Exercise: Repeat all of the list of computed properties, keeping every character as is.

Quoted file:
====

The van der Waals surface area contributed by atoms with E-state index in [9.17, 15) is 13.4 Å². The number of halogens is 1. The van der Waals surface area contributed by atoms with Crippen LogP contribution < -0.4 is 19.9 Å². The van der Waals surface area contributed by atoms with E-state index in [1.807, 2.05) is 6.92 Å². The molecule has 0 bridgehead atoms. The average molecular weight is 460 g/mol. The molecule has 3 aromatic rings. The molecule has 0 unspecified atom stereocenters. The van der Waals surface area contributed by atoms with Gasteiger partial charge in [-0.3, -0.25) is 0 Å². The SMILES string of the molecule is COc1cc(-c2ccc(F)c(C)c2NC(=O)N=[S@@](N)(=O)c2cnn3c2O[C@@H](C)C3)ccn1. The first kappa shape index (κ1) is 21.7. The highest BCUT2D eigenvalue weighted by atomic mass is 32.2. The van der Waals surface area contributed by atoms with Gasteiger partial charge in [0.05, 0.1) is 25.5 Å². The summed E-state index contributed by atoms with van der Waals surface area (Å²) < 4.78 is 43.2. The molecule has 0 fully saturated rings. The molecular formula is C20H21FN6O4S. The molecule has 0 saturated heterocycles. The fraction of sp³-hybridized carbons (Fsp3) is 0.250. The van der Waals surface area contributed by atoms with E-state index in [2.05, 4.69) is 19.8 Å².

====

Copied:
The van der Waals surface area contributed by atoms with E-state index in [9.17, 15) is 13.4 Å². The number of halogens is 1. The van der Waals surface area contributed by atoms with Crippen LogP contribution < -0.4 is 19.9 Å². The van der Waals surface area contributed by atoms with E-state index in [1.807, 2.05) is 6.92 Å². The molecule has 0 bridgehead atoms. The average molecular weight is 460 g/mol. The molecule has 3 aromatic rings. The molecule has 0 unspecified atom stereocenters. The van der Waals surface area contributed by atoms with Gasteiger partial charge in [-0.3, -0.25) is 0 Å². The SMILES string of the molecule is COc1cc(-c2ccc(F)c(C)c2NC(=O)N=[S@@](N)(=O)c2cnn3c2O[C@@H](C)C3)ccn1. The first kappa shape index (κ1) is 21.7. The highest BCUT2D eigenvalue weighted by atomic mass is 32.2. The van der Waals surface area contributed by atoms with Gasteiger partial charge in [0.05, 0.1) is 25.5 Å². The summed E-state index contributed by atoms with van der Waals surface area (Å²) < 4.78 is 43.2. The molecule has 0 fully saturated rings. The molecular formula is C20H21FN6O4S. The molecule has 0 saturated heterocycles. The fraction of sp³-hybridized carbons (Fsp3) is 0.250. The van der Waals surface area contributed by atoms with E-state index in [2.05, 4.69) is 19.8 Å².